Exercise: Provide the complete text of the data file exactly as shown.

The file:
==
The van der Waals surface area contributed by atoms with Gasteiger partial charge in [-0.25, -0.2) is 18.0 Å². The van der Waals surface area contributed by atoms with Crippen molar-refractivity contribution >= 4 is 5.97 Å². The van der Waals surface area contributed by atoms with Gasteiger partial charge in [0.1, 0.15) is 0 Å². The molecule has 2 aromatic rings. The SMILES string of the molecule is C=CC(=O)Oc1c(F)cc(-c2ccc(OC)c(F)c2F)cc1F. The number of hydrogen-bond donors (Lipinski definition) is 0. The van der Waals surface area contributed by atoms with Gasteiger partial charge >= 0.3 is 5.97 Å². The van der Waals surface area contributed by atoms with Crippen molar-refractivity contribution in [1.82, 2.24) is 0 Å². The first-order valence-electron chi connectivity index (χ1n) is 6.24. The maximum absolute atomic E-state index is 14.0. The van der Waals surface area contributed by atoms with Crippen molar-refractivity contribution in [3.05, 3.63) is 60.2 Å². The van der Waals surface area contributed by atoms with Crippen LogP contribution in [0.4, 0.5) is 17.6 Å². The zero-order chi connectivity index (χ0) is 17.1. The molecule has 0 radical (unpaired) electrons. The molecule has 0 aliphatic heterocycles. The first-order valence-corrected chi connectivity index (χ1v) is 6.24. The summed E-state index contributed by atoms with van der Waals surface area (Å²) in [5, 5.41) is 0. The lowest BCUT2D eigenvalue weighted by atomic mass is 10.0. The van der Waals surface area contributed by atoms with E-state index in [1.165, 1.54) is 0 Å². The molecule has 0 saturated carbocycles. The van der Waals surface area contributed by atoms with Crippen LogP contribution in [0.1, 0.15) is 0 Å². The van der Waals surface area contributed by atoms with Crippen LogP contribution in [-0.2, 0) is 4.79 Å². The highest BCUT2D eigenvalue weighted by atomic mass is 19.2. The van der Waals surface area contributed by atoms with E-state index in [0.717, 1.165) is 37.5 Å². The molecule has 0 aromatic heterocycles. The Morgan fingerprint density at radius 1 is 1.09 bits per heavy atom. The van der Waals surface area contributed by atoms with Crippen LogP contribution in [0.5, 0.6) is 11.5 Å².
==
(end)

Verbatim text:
The van der Waals surface area contributed by atoms with Gasteiger partial charge in [-0.25, -0.2) is 18.0 Å². The van der Waals surface area contributed by atoms with Crippen molar-refractivity contribution >= 4 is 5.97 Å². The van der Waals surface area contributed by atoms with Gasteiger partial charge in [0.1, 0.15) is 0 Å². The molecule has 2 aromatic rings. The SMILES string of the molecule is C=CC(=O)Oc1c(F)cc(-c2ccc(OC)c(F)c2F)cc1F. The number of hydrogen-bond donors (Lipinski definition) is 0. The van der Waals surface area contributed by atoms with Gasteiger partial charge >= 0.3 is 5.97 Å². The van der Waals surface area contributed by atoms with Crippen molar-refractivity contribution in [1.82, 2.24) is 0 Å². The first-order valence-electron chi connectivity index (χ1n) is 6.24. The maximum absolute atomic E-state index is 14.0. The van der Waals surface area contributed by atoms with Crippen molar-refractivity contribution in [3.05, 3.63) is 60.2 Å². The van der Waals surface area contributed by atoms with Crippen LogP contribution in [0.4, 0.5) is 17.6 Å². The zero-order chi connectivity index (χ0) is 17.1. The molecule has 0 radical (unpaired) electrons. The molecule has 0 aliphatic heterocycles. The first-order valence-corrected chi connectivity index (χ1v) is 6.24. The summed E-state index contributed by atoms with van der Waals surface area (Å²) in [5, 5.41) is 0. The lowest BCUT2D eigenvalue weighted by atomic mass is 10.0. The van der Waals surface area contributed by atoms with E-state index in [1.165, 1.54) is 0 Å². The molecule has 0 saturated carbocycles. The van der Waals surface area contributed by atoms with Crippen LogP contribution in [0.1, 0.15) is 0 Å². The van der Waals surface area contributed by atoms with Crippen LogP contribution in [-0.2, 0) is 4.79 Å². The highest BCUT2D eigenvalue weighted by atomic mass is 19.2. The van der Waals surface area contributed by atoms with E-state index in [0.717, 1.165) is 37.5 Å². The molecule has 0 aromatic heterocycles. The Morgan fingerprint density at radius 1 is 1.09 bits per heavy atom. The van der Waals surface area contributed by atoms with Crippen LogP contribution in [0.5, 0.6) is 11.5 Å².